BEETHOVEN: Violin Sonata No. 9 in A Major, Op. 47; FRANCK: Violin Sonata in A Major – Sidney Weiss, violin/ Jeanne Weiss, p. – Crystal Records CD881, 59:57 [www.crystalrecords.com] (2/17/14) ****:
Sidney Weiss (b. 1929) served as concertmaster of several prestigious ensembles: the Chicago Symphony (1967-1972); the Monte Carlo Philharmonic (1973-1979); the Los Angeles Philharmonic (1979-1994); and became Music Director of the Glendale Symphony Orchestra, 1997-2002. A maker of his own instruments, Weiss performs the two sonata inscribed here, in 1969 (Franck) and 1971 (Beethoven) on a violin he created in 1965. The performances derive from Kimball Hall, Chicago and they were recorded by Norman Pellegrini.
The Beethoven “Kreutzer” Sonata has all the ingredients of a first-rate performance: the Adagio sostenuto opens with a blazing cadenza figure from Sidney Weiss, soon answered in potent chords at measure 4 from Jeanne Weiss. The ensuing Presto possesses demonic propulsion and stylized glamour, the two principals in constant conjunction and flawless digital acceleration in eighth notes.
Perhaps even more impressive is their Andante con Variazioni movement in F Major, in which each successive progression and permutation of the theme in four variants seem to extend a pungently candid argument. Never do we forget that this potent music of 1803 inspired Tolstoy to conceive of its lying at the core of a fatal passion. The intrinsic balance between the two instruments, in bravura technique and poetic expression reminds this auditor of the musical consensus we hear from Nathan Milstein and Artur Balsam. The wild tarantella Presto: Finale in 6/8 begins on the piano’s A Major chord, and it’s off to the races or the thunderbolts, as you will. The Weiss violin verily slices through the filigree and never ceases dancing as it sings, particularly in the adagio version of the main tune. Pianist Weiss has her own hurdles in running figures and galloping staccati, but the challenges ever translate into music of expressive and volatile power. The buoyant energy of the ensemble and its realization of Beethoven’s unfettered spirit make this a rendition to treasure.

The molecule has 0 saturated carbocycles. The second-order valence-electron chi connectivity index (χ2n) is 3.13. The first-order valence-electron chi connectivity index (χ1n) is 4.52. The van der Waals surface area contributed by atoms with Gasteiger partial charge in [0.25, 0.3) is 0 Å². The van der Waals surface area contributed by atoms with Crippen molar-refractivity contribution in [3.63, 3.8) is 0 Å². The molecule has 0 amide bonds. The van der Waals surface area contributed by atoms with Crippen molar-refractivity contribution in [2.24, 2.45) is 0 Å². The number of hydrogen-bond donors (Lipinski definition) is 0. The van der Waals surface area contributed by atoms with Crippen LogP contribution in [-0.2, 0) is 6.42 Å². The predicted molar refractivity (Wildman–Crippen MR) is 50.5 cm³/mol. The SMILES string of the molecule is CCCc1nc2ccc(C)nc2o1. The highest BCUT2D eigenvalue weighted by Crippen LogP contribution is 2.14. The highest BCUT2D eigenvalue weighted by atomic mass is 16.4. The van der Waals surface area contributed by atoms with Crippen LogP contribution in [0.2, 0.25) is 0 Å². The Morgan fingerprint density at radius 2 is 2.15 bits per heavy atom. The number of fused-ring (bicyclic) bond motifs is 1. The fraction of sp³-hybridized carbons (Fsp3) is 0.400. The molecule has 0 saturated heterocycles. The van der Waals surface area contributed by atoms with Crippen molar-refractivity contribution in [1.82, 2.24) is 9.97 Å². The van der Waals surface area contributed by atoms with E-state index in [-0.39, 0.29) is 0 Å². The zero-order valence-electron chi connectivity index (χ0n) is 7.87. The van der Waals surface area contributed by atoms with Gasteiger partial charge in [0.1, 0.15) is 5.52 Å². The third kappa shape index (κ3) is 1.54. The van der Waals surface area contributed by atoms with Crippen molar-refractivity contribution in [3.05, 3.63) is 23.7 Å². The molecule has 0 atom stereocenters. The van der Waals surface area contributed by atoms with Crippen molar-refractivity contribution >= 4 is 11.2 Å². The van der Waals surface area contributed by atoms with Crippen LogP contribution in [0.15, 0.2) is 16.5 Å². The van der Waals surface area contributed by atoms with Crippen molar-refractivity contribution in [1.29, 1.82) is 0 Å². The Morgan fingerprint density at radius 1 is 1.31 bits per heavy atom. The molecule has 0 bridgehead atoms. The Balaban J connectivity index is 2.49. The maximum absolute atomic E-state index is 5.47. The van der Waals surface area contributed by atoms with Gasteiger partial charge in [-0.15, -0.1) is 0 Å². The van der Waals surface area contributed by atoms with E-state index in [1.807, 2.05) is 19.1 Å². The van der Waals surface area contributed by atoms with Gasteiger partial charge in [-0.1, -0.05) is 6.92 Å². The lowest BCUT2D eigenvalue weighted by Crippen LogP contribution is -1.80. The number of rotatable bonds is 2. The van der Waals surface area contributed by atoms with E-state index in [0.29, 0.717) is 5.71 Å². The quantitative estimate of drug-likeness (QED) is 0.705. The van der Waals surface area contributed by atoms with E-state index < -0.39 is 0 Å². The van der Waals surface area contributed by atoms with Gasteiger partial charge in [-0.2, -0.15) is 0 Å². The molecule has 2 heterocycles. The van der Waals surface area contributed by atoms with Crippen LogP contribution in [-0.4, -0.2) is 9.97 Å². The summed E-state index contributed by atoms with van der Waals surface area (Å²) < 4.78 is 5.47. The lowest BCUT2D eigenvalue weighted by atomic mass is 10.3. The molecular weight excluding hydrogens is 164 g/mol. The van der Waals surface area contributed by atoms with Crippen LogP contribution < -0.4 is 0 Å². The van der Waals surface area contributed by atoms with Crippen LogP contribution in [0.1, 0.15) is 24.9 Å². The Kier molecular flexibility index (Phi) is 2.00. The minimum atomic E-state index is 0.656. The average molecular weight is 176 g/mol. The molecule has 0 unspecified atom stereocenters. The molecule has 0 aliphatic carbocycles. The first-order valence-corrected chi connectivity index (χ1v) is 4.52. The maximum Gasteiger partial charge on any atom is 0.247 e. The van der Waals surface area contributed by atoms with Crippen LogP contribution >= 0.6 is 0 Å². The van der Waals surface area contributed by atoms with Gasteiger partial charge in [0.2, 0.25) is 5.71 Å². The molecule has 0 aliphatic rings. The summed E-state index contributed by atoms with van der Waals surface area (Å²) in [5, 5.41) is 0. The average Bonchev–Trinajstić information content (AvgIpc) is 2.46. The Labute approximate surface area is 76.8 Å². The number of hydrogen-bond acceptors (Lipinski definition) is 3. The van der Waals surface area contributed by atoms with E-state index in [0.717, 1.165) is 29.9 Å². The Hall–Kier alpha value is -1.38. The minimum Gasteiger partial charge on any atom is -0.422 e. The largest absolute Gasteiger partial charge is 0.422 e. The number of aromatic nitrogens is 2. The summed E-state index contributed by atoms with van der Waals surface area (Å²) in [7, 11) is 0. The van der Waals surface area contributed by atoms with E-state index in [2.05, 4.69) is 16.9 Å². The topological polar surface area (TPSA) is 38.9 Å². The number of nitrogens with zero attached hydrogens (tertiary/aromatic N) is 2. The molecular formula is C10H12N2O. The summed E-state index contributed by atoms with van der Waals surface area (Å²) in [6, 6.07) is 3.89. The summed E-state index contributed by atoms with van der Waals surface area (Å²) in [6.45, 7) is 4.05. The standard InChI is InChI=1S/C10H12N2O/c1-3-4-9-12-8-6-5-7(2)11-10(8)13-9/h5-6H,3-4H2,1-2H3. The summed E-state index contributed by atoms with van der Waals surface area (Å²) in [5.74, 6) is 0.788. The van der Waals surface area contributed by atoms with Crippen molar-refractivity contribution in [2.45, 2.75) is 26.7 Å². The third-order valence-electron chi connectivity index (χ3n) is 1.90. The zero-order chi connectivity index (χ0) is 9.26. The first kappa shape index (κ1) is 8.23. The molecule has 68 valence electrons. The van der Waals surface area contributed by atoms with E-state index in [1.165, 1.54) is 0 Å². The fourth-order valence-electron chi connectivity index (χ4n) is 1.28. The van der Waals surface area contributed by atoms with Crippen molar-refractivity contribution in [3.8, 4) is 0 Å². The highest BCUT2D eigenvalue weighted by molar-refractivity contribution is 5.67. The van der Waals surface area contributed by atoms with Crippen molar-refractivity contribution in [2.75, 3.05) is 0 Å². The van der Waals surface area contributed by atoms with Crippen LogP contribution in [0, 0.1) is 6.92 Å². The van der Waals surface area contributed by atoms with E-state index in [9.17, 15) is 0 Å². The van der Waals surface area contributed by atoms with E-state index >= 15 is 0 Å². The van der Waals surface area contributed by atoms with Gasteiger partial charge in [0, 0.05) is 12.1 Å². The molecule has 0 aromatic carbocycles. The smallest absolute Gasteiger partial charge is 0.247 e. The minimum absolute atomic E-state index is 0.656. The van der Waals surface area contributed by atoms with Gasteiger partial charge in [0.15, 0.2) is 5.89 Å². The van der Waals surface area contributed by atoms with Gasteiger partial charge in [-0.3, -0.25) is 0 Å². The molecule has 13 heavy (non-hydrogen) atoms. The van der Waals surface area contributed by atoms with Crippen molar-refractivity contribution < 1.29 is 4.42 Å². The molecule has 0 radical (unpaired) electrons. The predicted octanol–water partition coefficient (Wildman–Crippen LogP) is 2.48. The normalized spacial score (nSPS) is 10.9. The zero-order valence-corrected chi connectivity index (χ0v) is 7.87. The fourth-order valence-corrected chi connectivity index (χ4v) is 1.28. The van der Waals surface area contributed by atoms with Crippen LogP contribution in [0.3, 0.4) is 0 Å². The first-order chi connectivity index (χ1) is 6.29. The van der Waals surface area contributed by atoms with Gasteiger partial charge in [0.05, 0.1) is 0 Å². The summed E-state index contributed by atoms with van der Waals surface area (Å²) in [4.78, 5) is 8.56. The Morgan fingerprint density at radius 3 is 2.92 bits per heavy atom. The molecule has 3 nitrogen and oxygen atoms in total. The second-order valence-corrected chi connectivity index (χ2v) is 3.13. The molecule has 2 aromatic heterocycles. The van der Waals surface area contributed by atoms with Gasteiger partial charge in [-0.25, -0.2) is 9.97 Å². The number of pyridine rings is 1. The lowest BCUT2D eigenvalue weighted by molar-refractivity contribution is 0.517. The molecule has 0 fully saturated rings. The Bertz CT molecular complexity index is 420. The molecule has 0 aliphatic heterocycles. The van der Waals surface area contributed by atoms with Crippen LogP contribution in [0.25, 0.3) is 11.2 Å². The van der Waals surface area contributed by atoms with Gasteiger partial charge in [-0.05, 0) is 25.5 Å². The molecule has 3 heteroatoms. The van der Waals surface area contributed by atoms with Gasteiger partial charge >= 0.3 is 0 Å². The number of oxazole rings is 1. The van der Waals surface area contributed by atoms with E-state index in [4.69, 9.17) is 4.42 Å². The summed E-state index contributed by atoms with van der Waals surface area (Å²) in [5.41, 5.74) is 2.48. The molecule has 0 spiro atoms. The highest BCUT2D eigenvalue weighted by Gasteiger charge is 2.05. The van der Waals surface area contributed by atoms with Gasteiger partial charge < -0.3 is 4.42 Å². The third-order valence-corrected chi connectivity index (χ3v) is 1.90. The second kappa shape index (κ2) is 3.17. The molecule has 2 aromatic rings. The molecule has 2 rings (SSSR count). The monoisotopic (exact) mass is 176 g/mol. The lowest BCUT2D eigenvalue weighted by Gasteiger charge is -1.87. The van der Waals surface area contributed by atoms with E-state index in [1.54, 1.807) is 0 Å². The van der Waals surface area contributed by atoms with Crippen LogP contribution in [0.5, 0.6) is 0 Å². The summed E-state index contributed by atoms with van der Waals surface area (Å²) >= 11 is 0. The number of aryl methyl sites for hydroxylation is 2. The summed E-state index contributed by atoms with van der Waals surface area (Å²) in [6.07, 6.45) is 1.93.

The sonic patina for the Franck Sonata in A proves particularly resonant, well suited to the Weiss violin, which may remind some of Arthur Grumiaux. The opening cell, of course, infiltrates the breadth of the entire work, a masterful example of cyclic form. Weiss maintains a firm hand on his dynamic as required, since Franck indicates the executants to play molto dolce, sempre dolce, et dolcissimo. The micing of the piano may seem a bit distant, but the sonorities of both instruments mesh into a rapture of impassioned intimacy, recalling that Franck meant the work as wedding present for Eugen Ysaye.
Any remnant of the Allegretto disappears with the onset of the tumultuous Allegro, marked passionato. Sidney Weiss projects an upward movement in the music’s driving, even searching rhetoric, suddenly dispelled in the contrasting, declamatory section that recalls the opening germ motif. The coda of this movement simply blazes with unencumbered heat. The most inventive movement, the Recitativo-Fantasia, combines the passionate motif with an improvisatory but firmly-driven filigree that obviously enthralls both principals. Perhaps the most famous canon in octaves in violin history, the Allegretto poco mosso restores a Baroque form to the proceedings, one measure’s separating the two voices. Stately as well poetically inflected, the music evolves, dolce cantabile, as a testament to emotionally tender clarity. The masterly intertwining fo former themes, each a permutation of the original cell motif, only adds to the splendid sense of emotional closure this performance has educed.
This disc presents old wine refreshed enough to convince even the most “hardened” veteran that these works can still generate sincere passion.
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